INTERVIEW: "Batgirl and the Birds of Prey" Hunt Rebirth's Oracle
The world is changing, and there’s very little we can do about it: No matter how much we fear or hate it, it’s just going to get squid face or tree bark-skin made of your ancestors, or some sort of cool whip-hand things … and I forgot whether I was talking about the new Inhuman characters or the numbers on the covers of my comics. Let me start again: Last month, I addressed how Marvel’s Tom Brevoort was talking about how the way we number comics is going to change to fit a market that demands #1 issues and fresh starts at a constant rate. I still think there’s a better way to handle the start of storylines and the need for a reference point for the new reader, but putting all that aside, this is just the world we’re living in now. We love the stories and the characters, we can work to figure out what sequence we’re going in.
Perhaps we’re looking at this all wrong? Maybe there’s another way to accept the #1 barrage that already works with how we view and read comics sequentially? Let’s look ahead to March and see if we can’t figure this out! Click and read on, Dear Friend.
When looking at trade paperbacks, it can get confusing as to what book you should start with. Especially during the holidays when customers are coming in for comic book gifts for friends and family, they’re often looking for “the first one” or “the latest one.” It’s even worse when they’re looking for the trade that has “the issues where they stopped reading,” because then there’s a discussion to try to figure out when exactly that was. So, I’ve tried to teach people the magic of the indicia and how to deduce what volume you want to read and what issues are contained within. You’d think putting a number on the spine would be a simple idea, but a lot of trades are meant to be self-contained; whether they are or not is a subject for another time. Maybe, instead of looking at the #1 on the front cover of a comic and thinking this is a fresh start (like newer readers might be more excited for), instead longtime fans can just think of that number as a TRADE BEGINS HERE marker. Now we have an issue to count up from (“OK, after this there’s going to be six or so months I’ll have to get the trade, do I want to sample the issue now?”) and to judge where a story line begins or ends. Honestly, I’m looking for any way to make sense of the constant death/rebirth cycle going on at Marvel right now, just some way to feel a little less lost in the shuffle as character death is almost as less permanent than series death.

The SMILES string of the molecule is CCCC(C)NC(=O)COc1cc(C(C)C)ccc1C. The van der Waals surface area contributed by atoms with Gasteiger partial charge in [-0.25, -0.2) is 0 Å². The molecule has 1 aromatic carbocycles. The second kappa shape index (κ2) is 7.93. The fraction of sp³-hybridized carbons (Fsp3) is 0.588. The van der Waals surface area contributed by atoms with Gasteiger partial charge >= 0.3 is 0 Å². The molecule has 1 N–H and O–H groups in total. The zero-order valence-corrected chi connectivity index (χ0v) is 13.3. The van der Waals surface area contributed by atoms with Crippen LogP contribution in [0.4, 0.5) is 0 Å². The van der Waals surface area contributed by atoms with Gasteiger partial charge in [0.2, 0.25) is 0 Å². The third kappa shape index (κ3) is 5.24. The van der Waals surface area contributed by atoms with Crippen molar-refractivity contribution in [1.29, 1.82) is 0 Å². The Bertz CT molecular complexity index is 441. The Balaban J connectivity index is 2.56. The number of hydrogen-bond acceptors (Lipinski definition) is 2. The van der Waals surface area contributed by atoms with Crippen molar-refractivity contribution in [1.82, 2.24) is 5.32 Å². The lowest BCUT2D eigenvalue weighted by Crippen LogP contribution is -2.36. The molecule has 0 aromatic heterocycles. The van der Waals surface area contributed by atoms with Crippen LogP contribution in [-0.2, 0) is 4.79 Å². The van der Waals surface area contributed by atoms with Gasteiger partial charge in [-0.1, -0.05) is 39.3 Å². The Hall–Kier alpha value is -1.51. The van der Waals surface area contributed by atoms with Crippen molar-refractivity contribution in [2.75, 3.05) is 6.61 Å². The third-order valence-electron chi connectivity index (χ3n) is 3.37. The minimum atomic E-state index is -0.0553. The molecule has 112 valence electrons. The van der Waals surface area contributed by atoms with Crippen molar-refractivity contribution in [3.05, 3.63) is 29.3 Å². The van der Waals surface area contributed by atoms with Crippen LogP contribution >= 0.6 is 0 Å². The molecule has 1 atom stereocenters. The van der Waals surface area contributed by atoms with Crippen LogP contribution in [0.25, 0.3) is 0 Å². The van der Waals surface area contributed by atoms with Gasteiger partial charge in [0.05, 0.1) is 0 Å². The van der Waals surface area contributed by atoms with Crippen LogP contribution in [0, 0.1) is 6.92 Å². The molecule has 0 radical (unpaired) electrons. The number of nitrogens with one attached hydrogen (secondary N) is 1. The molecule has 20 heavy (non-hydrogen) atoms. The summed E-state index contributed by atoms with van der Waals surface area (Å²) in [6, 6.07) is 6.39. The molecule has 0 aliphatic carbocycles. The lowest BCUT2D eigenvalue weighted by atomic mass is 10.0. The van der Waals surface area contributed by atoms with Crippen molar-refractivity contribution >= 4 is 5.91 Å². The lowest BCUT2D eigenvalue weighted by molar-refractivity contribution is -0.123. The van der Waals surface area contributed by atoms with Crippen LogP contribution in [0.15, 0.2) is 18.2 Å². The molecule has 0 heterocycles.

In March, we’re getting five zombie #1s: books that just died a month ago only to rise from the ashes with very little difference between then and now. Captain Marvel returns with Kelly Sue DeConnick and a new artist, David Lopez, as well as a new venue of outer space. It makes sense for Carol Danvers to go cosmic (in fact, there’s more of a reason for her to be in space than it does for Tony Stark to be hanging with the Guardians of the Galaxy, but again … digression) and, looking at it in a trade-paperback fashion, it does make sense to demarcate this issue as the start of a new story arc. Daredevil is doing the same thing; coming back with the same creative team as before, we’re just moving Matt Murdock’s things to the west coast as he’s going back to Cali for a change of pace. A new #1 issue ensues. Flipping the trend, it looks like Secret Avengers is coming back with a familiar cast and concept, just with a new writer and artist. Really new, as Ales Kot broke out with his graphic-novel debut Wild Children, and artist Michael Walsh with the Image series Comeback, both in 2012. They’re bringing back a familiar tagline, “RUN THE MISSION, DON’T GET SEEN, SAVE THE WORLD.” which some of you might remember from the Warren Ellis run. Wolverine & the X-Men is staying put at the Jean Grey School of Higher Learning with the cast intact; it’s just the creative team that’s the change of pace. Writer Jason Latour and artist Mahmud Asrar are in charge now, and while I don’t necessarily think of The Guy Who Did Winter Soldier as a wacky mutant teen-adventure writer, he’s done enough work for Marvel to let me know the editors know what they’re doing. Heh. Editors know what they’re doing, that’s a fun feeling!